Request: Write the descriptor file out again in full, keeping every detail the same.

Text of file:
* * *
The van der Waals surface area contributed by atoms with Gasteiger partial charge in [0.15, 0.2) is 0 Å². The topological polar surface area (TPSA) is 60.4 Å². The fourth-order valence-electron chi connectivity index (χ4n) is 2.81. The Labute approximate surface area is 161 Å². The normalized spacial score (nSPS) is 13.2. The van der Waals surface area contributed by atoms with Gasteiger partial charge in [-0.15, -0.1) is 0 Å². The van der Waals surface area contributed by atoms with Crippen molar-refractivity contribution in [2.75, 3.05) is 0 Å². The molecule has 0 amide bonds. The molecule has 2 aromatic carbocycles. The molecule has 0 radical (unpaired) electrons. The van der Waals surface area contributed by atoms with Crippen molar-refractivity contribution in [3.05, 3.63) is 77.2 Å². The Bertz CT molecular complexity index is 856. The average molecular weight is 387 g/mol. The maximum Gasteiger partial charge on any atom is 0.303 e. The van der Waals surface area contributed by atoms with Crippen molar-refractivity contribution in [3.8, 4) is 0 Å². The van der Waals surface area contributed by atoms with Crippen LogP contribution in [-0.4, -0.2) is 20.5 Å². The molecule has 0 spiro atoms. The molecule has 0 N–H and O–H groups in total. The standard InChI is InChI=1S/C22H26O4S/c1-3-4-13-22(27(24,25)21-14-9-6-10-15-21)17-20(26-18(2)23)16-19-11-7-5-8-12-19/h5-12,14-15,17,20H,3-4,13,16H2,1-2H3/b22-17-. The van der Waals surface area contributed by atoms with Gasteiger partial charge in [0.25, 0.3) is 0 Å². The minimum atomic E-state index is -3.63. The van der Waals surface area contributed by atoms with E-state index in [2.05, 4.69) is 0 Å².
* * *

The van der Waals surface area contributed by atoms with Gasteiger partial charge in [0.15, 0.2) is 0 Å². The topological polar surface area (TPSA) is 60.4 Å². The fourth-order valence-electron chi connectivity index (χ4n) is 2.81. The Labute approximate surface area is 161 Å². The normalized spacial score (nSPS) is 13.2. The van der Waals surface area contributed by atoms with Gasteiger partial charge in [-0.15, -0.1) is 0 Å². The van der Waals surface area contributed by atoms with Crippen molar-refractivity contribution in [2.75, 3.05) is 0 Å². The molecule has 0 amide bonds. The molecule has 2 aromatic carbocycles. The molecule has 0 radical (unpaired) electrons. The van der Waals surface area contributed by atoms with Crippen molar-refractivity contribution in [3.05, 3.63) is 77.2 Å². The Bertz CT molecular complexity index is 856. The average molecular weight is 387 g/mol. The maximum Gasteiger partial charge on any atom is 0.303 e. The van der Waals surface area contributed by atoms with Crippen molar-refractivity contribution in [3.8, 4) is 0 Å². The van der Waals surface area contributed by atoms with Crippen LogP contribution in [-0.4, -0.2) is 20.5 Å². The molecule has 0 spiro atoms. The molecule has 0 N–H and O–H groups in total. The standard InChI is InChI=1S/C22H26O4S/c1-3-4-13-22(27(24,25)21-14-9-6-10-15-21)17-20(26-18(2)23)16-19-11-7-5-8-12-19/h5-12,14-15,17,20H,3-4,13,16H2,1-2H3/b22-17-. The van der Waals surface area contributed by atoms with Gasteiger partial charge in [0.25, 0.3) is 0 Å². The minimum atomic E-state index is -3.63. The van der Waals surface area contributed by atoms with E-state index in [2.05, 4.69) is 0 Å².